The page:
Jill Watts


When did art become a pursuit for you?

According to my mother, my first words were “bu’eyes” about a doll with blue eyes. By kindergarten, I knew that I would be an artist and work with color. My mother encouraged me because of her own interest in art and the fact that it kept me quiet. There has always been a thread of art in my life, although at some times it is less obvious than at others. Art is my way of learning about the world and myself.

Are you self-taught or formally educated in visual art?

I am a graduate of the School of the Worcester Art Museum, with a BA from Clark University and an MA from the external degree program at Goddard College. At Goddard I explored alternative methods of teaching art to women and established an artists’ collective. I also researched and taught a course on the history of women artists at Boston Night Life. I have continued to take courses when possible, most recently in ceramic hand-building with Ginny Gillen at the Worcester Center for Crafts. Everything relies on my constant practice of simply making art.

How did you first become involved with ArtsWorcester?

I have been involved since 1987 when I first showed there. I can credit ArtsWorcester and their slide registry with generating my first show at the Atwood Gallery in Worcester in 1989. My involvement in the organization was a logical step, given my interest in connecting with other artists.

What medium do you currently work in, and how did you choose this medium?

I have made three-dimensional work since the 1960’s, almost always using color, assemblage or collage. Ceramics has allowed me to expand on this. In 2014 I enrolled in a ceramics class with Tom O’Malley via Worcester State University and I was hooked. Renting studio time at the Worcester Center for Crafts has provided me with a group of like-minded artists, space, and the materials to delve ever deeper into what is possible with clay. The medium dictates certain parameters, but also allows for much flexibility and even for chance to intervene. The process itself slows me down, often leading me to rethink and expand on my original concept.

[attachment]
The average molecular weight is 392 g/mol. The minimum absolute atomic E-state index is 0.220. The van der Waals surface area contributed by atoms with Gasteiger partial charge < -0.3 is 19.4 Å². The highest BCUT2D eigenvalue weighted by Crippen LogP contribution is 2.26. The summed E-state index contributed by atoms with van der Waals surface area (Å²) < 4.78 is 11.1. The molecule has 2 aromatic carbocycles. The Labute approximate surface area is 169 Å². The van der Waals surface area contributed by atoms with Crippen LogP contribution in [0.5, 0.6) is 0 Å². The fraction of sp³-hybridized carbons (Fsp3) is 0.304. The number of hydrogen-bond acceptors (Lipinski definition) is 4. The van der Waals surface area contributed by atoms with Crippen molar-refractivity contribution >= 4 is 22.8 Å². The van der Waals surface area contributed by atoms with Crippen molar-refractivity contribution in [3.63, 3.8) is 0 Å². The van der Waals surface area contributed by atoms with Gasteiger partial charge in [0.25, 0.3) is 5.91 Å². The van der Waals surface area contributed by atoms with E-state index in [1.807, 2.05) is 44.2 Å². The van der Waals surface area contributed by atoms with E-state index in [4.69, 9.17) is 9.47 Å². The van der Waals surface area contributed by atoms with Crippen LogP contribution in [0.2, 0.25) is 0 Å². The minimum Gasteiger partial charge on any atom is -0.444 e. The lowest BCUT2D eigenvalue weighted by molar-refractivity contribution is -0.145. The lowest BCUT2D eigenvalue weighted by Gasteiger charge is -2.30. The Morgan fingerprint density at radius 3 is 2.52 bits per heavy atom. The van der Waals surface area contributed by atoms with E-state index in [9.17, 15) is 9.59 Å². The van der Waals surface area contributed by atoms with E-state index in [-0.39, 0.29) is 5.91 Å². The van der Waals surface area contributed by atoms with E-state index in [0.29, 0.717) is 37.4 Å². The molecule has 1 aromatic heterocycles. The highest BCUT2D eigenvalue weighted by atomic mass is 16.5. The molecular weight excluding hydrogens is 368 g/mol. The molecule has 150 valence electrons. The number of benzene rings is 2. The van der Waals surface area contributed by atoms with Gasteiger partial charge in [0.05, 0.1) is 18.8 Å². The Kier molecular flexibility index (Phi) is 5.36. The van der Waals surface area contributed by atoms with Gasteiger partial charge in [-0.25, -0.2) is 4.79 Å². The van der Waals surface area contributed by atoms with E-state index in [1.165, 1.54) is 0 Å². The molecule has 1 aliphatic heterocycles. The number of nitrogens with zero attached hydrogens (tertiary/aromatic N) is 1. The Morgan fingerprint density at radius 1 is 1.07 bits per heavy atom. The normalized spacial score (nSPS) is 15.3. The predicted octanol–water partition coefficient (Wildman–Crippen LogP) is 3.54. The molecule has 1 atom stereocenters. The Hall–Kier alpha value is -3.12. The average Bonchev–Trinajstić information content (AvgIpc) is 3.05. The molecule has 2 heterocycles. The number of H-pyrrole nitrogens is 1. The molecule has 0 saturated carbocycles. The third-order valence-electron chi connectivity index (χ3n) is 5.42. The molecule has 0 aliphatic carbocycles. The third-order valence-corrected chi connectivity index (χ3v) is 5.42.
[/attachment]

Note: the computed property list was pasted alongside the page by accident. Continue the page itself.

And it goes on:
What is your creative process?

My work arises out of my own concerns and need for clarification about events, the world, and a way forward. Much of what I do relates to dreams, the stories of others, and ideas that have impacted my life. There is a dialogue between my thoughts and the physical medium as I attempt to communicate my ideas to others. I change, the world changes — I would like to briefly capture this process, or note the traces of what has occurred, in my work.

How do you choose your subject matter? Are there themes that recur throughout your work?

My subject matter more often chooses me. A question will float into my consciousness and grab my attention. It is often based on current events, my meditation practice, or a need to celebrate others. Memory, movement, and change are recurrent themes.

What living artists are you inspired by?

John O’Reilly, because of his bravery and willingness to share the multiple layers of himself, and because of his kindness to others with no expectation of reward. Dale Chihuly, because of his colors and the fluidity of his glasswork.

What other media or directions would you like to explore?

I would like to become adept at video production in order to document happenings or events, including the actions of others within a given framework. A current project now in the planning stage involves leaving small sculptures in the community to be found, and possibly taken, by others who like them.


Inner Landscape Made Of Memories, raku fired ceramics, cloth, acrylic paint, glue, and plaster, 34″ x 24″ x 15″